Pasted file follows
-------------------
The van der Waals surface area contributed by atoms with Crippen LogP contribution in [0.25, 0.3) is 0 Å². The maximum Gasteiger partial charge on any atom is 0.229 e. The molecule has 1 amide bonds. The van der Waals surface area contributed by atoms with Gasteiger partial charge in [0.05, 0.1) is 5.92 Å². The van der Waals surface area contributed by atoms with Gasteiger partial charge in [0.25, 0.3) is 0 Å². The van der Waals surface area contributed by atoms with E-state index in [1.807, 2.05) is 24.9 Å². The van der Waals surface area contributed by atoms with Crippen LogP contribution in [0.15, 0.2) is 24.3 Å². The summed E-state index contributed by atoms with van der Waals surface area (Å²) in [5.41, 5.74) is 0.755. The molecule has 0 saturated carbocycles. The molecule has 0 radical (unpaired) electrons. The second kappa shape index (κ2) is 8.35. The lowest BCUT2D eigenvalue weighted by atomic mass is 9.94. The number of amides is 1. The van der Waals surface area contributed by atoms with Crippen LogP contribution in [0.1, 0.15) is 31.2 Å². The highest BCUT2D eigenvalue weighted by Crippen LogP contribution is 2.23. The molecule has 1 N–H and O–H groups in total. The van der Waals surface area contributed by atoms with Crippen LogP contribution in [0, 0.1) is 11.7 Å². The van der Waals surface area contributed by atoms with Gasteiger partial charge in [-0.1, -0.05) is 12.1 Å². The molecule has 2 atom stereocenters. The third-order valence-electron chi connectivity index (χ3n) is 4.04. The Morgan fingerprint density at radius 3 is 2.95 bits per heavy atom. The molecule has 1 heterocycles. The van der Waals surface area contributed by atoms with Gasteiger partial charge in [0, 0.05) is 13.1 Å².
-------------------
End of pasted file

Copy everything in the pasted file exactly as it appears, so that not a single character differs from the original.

The van der Waals surface area contributed by atoms with Crippen LogP contribution in [0.25, 0.3) is 0 Å². The maximum Gasteiger partial charge on any atom is 0.229 e. The molecule has 1 amide bonds. The van der Waals surface area contributed by atoms with Gasteiger partial charge in [0.05, 0.1) is 5.92 Å². The van der Waals surface area contributed by atoms with Gasteiger partial charge in [0.25, 0.3) is 0 Å². The van der Waals surface area contributed by atoms with E-state index in [1.807, 2.05) is 24.9 Å². The van der Waals surface area contributed by atoms with Crippen LogP contribution in [0.15, 0.2) is 24.3 Å². The summed E-state index contributed by atoms with van der Waals surface area (Å²) in [5.41, 5.74) is 0.755. The molecule has 0 saturated carbocycles. The molecule has 0 radical (unpaired) electrons. The second kappa shape index (κ2) is 8.35. The lowest BCUT2D eigenvalue weighted by atomic mass is 9.94. The number of amides is 1. The van der Waals surface area contributed by atoms with Crippen LogP contribution in [0.1, 0.15) is 31.2 Å². The highest BCUT2D eigenvalue weighted by Crippen LogP contribution is 2.23. The molecule has 1 N–H and O–H groups in total. The van der Waals surface area contributed by atoms with Crippen LogP contribution in [0, 0.1) is 11.7 Å². The van der Waals surface area contributed by atoms with Gasteiger partial charge in [-0.1, -0.05) is 12.1 Å². The molecule has 2 atom stereocenters. The third-order valence-electron chi connectivity index (χ3n) is 4.04. The Morgan fingerprint density at radius 3 is 2.95 bits per heavy atom. The molecule has 1 heterocycles. The van der Waals surface area contributed by atoms with Gasteiger partial charge in [0, 0.05) is 13.1 Å².